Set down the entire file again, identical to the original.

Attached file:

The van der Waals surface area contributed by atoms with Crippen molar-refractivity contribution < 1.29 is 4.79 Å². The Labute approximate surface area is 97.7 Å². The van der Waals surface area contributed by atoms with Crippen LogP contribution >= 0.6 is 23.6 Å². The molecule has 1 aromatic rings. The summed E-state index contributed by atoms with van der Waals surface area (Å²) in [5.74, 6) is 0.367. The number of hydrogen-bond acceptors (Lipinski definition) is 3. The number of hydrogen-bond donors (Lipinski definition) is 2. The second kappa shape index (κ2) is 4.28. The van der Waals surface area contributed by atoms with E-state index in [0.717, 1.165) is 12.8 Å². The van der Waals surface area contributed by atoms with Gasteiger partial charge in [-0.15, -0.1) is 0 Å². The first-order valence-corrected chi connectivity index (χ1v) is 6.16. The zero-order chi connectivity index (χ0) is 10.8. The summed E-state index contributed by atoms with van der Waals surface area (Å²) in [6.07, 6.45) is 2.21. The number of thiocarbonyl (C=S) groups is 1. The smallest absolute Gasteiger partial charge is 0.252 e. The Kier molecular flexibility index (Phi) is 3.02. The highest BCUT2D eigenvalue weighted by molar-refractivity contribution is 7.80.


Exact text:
The van der Waals surface area contributed by atoms with Crippen molar-refractivity contribution < 1.29 is 4.79 Å². The Labute approximate surface area is 97.7 Å². The van der Waals surface area contributed by atoms with Crippen LogP contribution >= 0.6 is 23.6 Å². The molecule has 1 aromatic rings. The summed E-state index contributed by atoms with van der Waals surface area (Å²) in [5.74, 6) is 0.367. The number of hydrogen-bond acceptors (Lipinski definition) is 3. The number of hydrogen-bond donors (Lipinski definition) is 2. The second kappa shape index (κ2) is 4.28. The van der Waals surface area contributed by atoms with E-state index in [0.717, 1.165) is 12.8 Å². The van der Waals surface area contributed by atoms with Gasteiger partial charge in [-0.15, -0.1) is 0 Å². The first-order valence-corrected chi connectivity index (χ1v) is 6.16. The zero-order chi connectivity index (χ0) is 10.8. The summed E-state index contributed by atoms with van der Waals surface area (Å²) in [6.07, 6.45) is 2.21. The number of thiocarbonyl (C=S) groups is 1. The smallest absolute Gasteiger partial charge is 0.252 e. The Kier molecular flexibility index (Phi) is 3.02. The highest BCUT2D eigenvalue weighted by molar-refractivity contribution is 7.80.